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Jerry Crandall

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About Jerry Crandall

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  1. Nice photo, it is "Red 4" D-11. It is not a D-13, note the closed cowl flap. The D-11 did not have the MK 108 30mm cannons mounted at the time in JV 44. There were five Doras in JV 44. Three D-9s and two D-11s. Cheers, Jerry
  2. While researching the print we did of Galland's W.Nr. 5819 E-4 Gerhard Meyer related that Galland demanded that his a/c was painted in gray as he flew over water and any shade of green no appropriate. They both believed that Galland was instrumental in getting the RLM to change over from 02/ 71/ 65 to 76/75/74. Exactly when the color change happened on Galland's 109s is unclear. Cheer, Jerry
  3. Great job, thanks for using our decals. cheers, Jerry
  4. Hello Nick, The color recommendations in EagleCals 126 and page 284 of our Dora vol. 1, match, describing "Brown 4" W.Nr. 500647 of JG 26. The colors are based on the computer analysis of "Blue 12" W.Nr. 500570. One of the problems in identifying colors on D-9s is some of the factories used recycled wings. Cheers, Jerry
  5. This light green color was very common on late war Luftwaffe aircraft. Of the seven recovered D-9s I know of all but one had light green over painted RLM 76 light blue. I have also seen it used on He 111s of KG 55. We have a oval panel from a JG 6 A-8 that has light green over painted light blue 76.The color film that shows rail cars with Painted cowlings of D-13s had light green and RLM 76 together. As far as I know there is no proof that this light green is a variation of 76 . It is separate color. That information is based on a theory by a researcher. Cheers, Jerry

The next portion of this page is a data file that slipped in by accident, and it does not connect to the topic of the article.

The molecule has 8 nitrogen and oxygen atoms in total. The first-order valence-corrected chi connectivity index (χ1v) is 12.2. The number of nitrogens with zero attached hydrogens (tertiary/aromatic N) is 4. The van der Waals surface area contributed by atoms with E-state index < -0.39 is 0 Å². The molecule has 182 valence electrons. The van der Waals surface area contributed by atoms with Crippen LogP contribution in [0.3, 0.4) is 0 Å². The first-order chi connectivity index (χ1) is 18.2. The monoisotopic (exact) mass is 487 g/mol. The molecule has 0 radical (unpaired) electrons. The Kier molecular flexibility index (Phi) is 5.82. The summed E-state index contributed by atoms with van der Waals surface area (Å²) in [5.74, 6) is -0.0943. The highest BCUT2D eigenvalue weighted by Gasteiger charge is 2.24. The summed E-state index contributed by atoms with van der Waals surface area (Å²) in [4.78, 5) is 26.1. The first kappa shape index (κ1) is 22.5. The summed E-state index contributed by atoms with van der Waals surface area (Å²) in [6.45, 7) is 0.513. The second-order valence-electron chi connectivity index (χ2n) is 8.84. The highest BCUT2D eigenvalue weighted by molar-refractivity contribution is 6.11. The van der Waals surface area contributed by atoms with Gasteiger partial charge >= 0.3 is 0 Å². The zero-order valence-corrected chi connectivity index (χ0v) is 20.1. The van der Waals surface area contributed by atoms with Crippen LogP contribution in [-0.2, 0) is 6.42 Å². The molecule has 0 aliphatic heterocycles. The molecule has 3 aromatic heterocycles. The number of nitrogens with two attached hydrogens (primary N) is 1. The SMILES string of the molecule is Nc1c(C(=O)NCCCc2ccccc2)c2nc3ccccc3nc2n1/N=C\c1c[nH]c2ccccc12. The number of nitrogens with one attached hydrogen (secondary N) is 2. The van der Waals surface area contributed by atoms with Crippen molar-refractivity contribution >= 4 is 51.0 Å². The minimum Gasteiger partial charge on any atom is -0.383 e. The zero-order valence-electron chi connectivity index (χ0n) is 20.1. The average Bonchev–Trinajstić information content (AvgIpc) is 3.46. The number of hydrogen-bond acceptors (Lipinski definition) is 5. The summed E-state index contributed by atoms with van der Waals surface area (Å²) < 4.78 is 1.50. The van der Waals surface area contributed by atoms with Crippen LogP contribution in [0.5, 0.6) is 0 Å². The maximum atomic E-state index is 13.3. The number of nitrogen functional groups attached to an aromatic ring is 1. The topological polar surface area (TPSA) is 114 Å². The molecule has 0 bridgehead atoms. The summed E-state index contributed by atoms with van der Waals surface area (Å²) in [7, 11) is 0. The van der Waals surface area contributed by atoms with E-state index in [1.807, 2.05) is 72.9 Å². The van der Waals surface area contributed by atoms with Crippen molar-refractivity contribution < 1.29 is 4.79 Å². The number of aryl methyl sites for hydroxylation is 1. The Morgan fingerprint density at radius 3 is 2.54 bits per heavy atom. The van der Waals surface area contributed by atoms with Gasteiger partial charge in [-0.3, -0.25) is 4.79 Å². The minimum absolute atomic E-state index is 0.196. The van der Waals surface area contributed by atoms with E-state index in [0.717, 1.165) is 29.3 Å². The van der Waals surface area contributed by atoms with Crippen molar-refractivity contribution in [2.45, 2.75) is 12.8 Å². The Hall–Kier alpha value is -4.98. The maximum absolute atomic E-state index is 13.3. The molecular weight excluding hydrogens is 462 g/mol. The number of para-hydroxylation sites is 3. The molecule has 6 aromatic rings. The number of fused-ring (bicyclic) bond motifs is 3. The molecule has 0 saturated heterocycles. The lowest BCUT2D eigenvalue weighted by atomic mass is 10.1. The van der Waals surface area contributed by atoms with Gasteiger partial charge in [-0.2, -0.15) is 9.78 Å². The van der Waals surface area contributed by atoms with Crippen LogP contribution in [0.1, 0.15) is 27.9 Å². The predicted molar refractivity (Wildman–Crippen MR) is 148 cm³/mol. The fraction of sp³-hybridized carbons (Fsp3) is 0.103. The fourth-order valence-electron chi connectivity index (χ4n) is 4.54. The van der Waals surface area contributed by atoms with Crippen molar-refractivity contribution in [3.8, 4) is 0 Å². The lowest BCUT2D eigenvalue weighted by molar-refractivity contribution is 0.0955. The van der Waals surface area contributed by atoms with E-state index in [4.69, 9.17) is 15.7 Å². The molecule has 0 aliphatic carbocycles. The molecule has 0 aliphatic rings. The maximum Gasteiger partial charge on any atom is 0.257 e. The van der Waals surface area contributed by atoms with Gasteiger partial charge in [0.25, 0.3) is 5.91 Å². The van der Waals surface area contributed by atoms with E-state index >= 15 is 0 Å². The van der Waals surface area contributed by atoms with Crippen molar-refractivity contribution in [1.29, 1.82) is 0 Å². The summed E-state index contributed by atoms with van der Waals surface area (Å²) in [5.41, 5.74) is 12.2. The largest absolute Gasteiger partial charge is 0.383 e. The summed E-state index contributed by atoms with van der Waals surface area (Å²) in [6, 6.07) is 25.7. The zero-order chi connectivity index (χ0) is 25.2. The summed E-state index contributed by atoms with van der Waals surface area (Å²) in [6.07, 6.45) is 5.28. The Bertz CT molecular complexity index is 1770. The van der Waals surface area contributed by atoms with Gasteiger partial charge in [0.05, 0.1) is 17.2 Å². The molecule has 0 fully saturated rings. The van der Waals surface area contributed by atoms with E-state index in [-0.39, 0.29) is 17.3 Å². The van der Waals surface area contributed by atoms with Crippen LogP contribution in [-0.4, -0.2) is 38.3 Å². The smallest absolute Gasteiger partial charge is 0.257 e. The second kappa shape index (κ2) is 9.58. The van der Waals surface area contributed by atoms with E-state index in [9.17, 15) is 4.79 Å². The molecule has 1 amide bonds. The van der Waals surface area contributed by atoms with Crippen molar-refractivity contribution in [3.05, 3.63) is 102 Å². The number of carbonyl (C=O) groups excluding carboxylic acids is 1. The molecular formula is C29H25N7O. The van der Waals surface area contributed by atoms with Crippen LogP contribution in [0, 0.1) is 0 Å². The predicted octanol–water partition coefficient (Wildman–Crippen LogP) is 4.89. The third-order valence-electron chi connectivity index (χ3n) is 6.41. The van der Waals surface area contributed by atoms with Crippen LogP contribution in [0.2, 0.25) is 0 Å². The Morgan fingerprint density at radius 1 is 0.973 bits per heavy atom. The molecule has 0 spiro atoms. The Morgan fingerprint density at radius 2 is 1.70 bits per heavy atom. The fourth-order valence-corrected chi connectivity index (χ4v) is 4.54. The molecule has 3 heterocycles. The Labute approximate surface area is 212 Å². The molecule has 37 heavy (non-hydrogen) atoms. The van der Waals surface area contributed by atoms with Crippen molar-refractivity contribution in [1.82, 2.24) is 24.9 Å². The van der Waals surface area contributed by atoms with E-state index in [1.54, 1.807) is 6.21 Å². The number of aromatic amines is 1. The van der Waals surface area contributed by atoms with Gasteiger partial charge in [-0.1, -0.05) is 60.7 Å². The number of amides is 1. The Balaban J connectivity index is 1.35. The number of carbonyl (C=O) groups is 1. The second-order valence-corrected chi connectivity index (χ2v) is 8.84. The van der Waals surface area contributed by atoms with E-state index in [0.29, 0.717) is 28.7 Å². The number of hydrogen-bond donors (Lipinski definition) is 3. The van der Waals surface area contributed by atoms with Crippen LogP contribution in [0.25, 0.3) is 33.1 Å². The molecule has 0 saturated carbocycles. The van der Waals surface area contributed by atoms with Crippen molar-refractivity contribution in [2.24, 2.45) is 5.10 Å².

6. Beautiful build. I'm curious what was your reference for the color scheme? Cheers, Jerry
  7. Troy, I'm not sure where this piece is from sorry. Cheers, Jerry
  8. Here is a sample of RLM 81 Braunviolett taken from a Bf 109 K-4 next to Dark Green. As you can see, RLM 81 is rich chocolate brown. These colors, along with RLM 82 Hellgrün, are the most common colors found on recovered Dora 9s. Also of interest is the British publication The Aeroplane Spotter report dated Nov. 29, 1945 of the camouflage color of the captured Ta 152 W.Nr.150158 that describes the colors as the upper surfaces as "various shades of green. On the fuselage the effect is mottled but on the wings two greens make a zig zag pattern." No Brownviolett. Cheers, Jerry
  9. Hello Miloslav, Wow, gorgeous, You really nailed it. Thanks for using our decals. Cheers, Jerry